Article 43

 

Sunday, May 20, 2012

Rise Of The Union Lockout

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Even minimum wage jobs are hard to find. So should I go do some strike work or go to a homeless shelter next month? I mean if these guys dont want to WORK I do.
- Rising Of The Telcom Underclass Part 8

You work everyday. You work hard. Your performance review is stellar. The company is massively profitable. This makes you happy, as it is your contribution put to fruition. High fives all around. The executives take a pay raise for OUTSTANDING LEADERSHIP. The investors get a huge dividend. You get a pay cut.
- Slashdot

Solidarity has always been key to political and economic advance by working families, and it is key to mastering the politics of globalization.
- Thomas Palley

More Lockouts as Companies Battle Unions

By Steve Greenhouse
NY Times
January 22, 2012

America’s unionized workers, buffeted by layoffs and stagnating wages, face another phenomenon that is increasingly throwing them on the defensive: lockouts.

From the COOPER TIRE factory in Findlay, Ohio, to a country club in Southern California and sugar beet processing plants in North Dakota, employers are turning to lockouts to press their unionized workers to grant concessions after contract negotiations deadlock. Even the New York City Opera locked out its orchestra and singers for more than a week before settling the dispute last Wednesday.

Many Americans know about the highly publicized lockouts in professional sports - like last years 130-day lockout by the National Football League and the 161-day lockout by the National Basketball Association - but lockouts, once a rarity, have been used in less visible industries as well.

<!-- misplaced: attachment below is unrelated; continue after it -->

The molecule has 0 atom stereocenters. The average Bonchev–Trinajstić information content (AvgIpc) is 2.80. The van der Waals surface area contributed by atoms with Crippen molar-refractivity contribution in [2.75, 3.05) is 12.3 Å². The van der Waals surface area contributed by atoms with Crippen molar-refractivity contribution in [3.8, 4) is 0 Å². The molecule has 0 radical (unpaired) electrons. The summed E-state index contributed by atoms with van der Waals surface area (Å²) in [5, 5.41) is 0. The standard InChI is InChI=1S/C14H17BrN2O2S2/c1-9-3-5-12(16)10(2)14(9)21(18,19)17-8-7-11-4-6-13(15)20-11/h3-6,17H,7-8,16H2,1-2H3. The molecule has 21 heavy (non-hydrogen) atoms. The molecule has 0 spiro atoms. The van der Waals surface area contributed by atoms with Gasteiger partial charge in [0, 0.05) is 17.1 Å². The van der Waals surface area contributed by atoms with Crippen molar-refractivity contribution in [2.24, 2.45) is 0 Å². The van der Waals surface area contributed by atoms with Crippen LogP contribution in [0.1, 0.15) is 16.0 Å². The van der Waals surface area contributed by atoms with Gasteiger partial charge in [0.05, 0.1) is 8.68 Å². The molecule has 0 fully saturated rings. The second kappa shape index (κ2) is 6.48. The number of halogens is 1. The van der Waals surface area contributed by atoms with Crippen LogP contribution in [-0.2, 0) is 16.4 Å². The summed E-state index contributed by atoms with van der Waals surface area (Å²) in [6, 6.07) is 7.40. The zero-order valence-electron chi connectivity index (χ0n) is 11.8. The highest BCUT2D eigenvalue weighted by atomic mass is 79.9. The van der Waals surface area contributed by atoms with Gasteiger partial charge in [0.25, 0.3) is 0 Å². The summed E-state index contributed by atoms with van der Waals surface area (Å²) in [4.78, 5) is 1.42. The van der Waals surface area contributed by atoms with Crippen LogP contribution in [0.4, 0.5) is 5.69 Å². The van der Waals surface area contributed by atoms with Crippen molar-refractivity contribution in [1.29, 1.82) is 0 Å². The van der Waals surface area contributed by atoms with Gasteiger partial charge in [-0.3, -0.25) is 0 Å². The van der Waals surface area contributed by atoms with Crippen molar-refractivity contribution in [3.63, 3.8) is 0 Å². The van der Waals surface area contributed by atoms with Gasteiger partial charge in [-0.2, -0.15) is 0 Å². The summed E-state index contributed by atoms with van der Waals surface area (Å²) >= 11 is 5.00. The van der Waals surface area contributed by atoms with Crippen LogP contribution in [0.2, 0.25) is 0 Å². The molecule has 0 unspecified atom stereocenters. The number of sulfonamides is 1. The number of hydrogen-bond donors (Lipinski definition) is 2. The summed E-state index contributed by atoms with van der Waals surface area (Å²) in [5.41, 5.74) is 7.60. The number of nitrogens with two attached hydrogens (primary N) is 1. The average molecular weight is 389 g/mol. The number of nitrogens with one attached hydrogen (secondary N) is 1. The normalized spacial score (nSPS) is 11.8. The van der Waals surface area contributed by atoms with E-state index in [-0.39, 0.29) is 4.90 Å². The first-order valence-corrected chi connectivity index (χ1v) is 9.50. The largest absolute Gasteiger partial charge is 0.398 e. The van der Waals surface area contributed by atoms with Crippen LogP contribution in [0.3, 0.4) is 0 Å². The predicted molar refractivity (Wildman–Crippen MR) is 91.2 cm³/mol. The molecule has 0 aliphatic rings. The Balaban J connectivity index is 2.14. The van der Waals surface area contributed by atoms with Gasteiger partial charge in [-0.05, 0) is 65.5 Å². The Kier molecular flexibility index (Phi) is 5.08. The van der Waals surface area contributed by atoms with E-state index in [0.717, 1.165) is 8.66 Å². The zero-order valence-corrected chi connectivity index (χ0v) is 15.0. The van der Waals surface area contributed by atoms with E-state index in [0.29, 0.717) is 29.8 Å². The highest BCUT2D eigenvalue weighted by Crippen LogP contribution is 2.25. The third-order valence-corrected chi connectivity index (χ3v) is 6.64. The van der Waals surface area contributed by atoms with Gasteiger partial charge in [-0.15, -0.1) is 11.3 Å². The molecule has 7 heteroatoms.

“This is a sign of increased employer militancy,” said Gary Chaison, a professor of industrial relations at Clark University. Lockouts were once so rare they were almost unheard of. “Now, not only are employers increasingly on the offensive and trying to call the shots in bargaining, but they’re backing that up with action - in the form of lockouts.”

The number of strikes has declined to just one-sixth the annual level of two decades ago. That is largely because labor unions ranks have declined and because many workers worry that if they strike they will lose pay and might also lose their jobs to permanent replacement workers.

Lockouts, on the other hand, have grown to represent a record percentage of the nation’s work stoppages, according to Bloomberg BNA, a Bloomberg subsidiary that provides information to lawyers and labor relations experts. Last year, at least 17 employers imposed lockouts, telling their workers not to show up until they were willing to accept managements contract offer.

Perhaps nowhere is the battle more pitched than at American Crystal Sugar, the nation’s largest sugar beet processor.

Last summer, contract negotiations bogged down, with the company insisting that its workers agree to higher payments for health coverage, more outsourcing and many other concessions. Shortly after the 1,300 unionized workers - spread among five plants in North Dakota, Minnesota and Iowa - voted overwhelmingly to reject those demands, the company locked them out and hired replacement workers.

That was on Aug. 1, more than five months ago, and since then the workers and their families have been scrounging to make ends meet. Some face foreclosure and utility disconnection notices.

American Crystal has hired more than 900 replacement workers to keep its plants running. Federal law allows employers to hire such workers during a lockout, although they cannot permanently replace regular employees. Employers can pay the replacements lower wages, although as is the case with American Crystal, the companies sometimes need to offer higher wages and help pay for housing to attract replacements.

With many private-sector labor unions growing smaller and weaker, and with public-sector unions under attack in numerous states, some employers think the time is ideal to use lockouts, a forceful approach they were once reluctant to use.

Many employers, though, say they have little choice.

Robert Batterman, a labor lawyer who represents employers, said whether it was the N.F.L. or Sothebys, which locked out 43 art handlers in Manhattan last July, “the pendulum has swung too far toward the employees, and the employers are looking in these tight economic times to get givebacks.”

“Employers,” he continued, “are using lockouts because unions are reluctant to do what the employers consider reasonable in terms of compromising. Employers are looking to reset their collective bargaining relations.”

After being out of work since Aug. 1, Paul Woinarowicz, a warehouse foreman employed at American Crystal Sugar for 34 years, sees another rationale for lockouts.